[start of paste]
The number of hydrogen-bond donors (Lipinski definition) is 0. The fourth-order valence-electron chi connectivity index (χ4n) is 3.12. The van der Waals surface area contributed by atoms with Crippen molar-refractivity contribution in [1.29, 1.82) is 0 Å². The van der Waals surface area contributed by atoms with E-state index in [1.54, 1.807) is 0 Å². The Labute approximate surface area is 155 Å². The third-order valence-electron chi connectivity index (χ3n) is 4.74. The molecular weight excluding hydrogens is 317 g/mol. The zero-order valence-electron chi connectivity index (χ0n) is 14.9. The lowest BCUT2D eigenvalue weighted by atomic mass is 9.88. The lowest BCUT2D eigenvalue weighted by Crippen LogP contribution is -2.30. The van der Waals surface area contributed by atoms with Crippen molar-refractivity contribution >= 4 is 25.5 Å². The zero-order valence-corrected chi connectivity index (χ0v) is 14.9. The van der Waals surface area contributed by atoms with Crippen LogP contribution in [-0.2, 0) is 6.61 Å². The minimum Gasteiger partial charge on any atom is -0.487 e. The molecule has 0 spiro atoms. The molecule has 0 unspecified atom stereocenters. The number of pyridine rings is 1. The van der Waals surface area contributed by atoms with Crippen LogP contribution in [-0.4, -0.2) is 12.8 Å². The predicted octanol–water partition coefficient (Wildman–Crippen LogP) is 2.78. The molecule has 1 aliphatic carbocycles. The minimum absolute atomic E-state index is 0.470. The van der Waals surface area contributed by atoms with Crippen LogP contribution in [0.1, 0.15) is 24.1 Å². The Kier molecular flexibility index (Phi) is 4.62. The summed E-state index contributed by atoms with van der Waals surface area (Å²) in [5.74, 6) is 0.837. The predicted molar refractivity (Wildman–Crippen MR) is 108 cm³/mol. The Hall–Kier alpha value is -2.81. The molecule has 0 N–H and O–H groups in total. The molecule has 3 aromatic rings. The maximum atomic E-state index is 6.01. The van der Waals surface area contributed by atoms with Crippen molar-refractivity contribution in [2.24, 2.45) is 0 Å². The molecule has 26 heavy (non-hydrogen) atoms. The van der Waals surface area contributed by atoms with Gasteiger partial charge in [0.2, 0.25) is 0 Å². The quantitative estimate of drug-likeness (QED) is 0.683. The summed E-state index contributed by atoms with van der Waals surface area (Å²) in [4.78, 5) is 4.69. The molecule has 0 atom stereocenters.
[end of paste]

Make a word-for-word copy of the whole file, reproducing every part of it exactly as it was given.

The number of hydrogen-bond donors (Lipinski definition) is 0. The fourth-order valence-electron chi connectivity index (χ4n) is 3.12. The van der Waals surface area contributed by atoms with Crippen molar-refractivity contribution in [1.29, 1.82) is 0 Å². The van der Waals surface area contributed by atoms with E-state index in [1.54, 1.807) is 0 Å². The Labute approximate surface area is 155 Å². The third-order valence-electron chi connectivity index (χ3n) is 4.74. The molecular weight excluding hydrogens is 317 g/mol. The zero-order valence-electron chi connectivity index (χ0n) is 14.9. The lowest BCUT2D eigenvalue weighted by atomic mass is 9.88. The lowest BCUT2D eigenvalue weighted by Crippen LogP contribution is -2.30. The van der Waals surface area contributed by atoms with Crippen molar-refractivity contribution >= 4 is 25.5 Å². The zero-order valence-corrected chi connectivity index (χ0v) is 14.9. The van der Waals surface area contributed by atoms with Crippen LogP contribution in [-0.2, 0) is 6.61 Å². The minimum Gasteiger partial charge on any atom is -0.487 e. The molecule has 0 spiro atoms. The molecule has 0 unspecified atom stereocenters. The number of pyridine rings is 1. The van der Waals surface area contributed by atoms with Crippen LogP contribution in [-0.4, -0.2) is 12.8 Å². The predicted octanol–water partition coefficient (Wildman–Crippen LogP) is 2.78. The molecule has 1 aliphatic carbocycles. The minimum absolute atomic E-state index is 0.470. The van der Waals surface area contributed by atoms with Crippen LogP contribution in [0.1, 0.15) is 24.1 Å². The Kier molecular flexibility index (Phi) is 4.62. The summed E-state index contributed by atoms with van der Waals surface area (Å²) in [5.74, 6) is 0.837. The predicted molar refractivity (Wildman–Crippen MR) is 108 cm³/mol. The Hall–Kier alpha value is -2.81. The molecule has 0 N–H and O–H groups in total. The molecule has 3 aromatic rings. The maximum atomic E-state index is 6.01. The van der Waals surface area contributed by atoms with Crippen molar-refractivity contribution in [2.24, 2.45) is 0 Å². The molecule has 26 heavy (non-hydrogen) atoms. The van der Waals surface area contributed by atoms with Gasteiger partial charge in [0.2, 0.25) is 0 Å². The quantitative estimate of drug-likeness (QED) is 0.683. The summed E-state index contributed by atoms with van der Waals surface area (Å²) in [4.78, 5) is 4.69. The molecule has 0 atom stereocenters.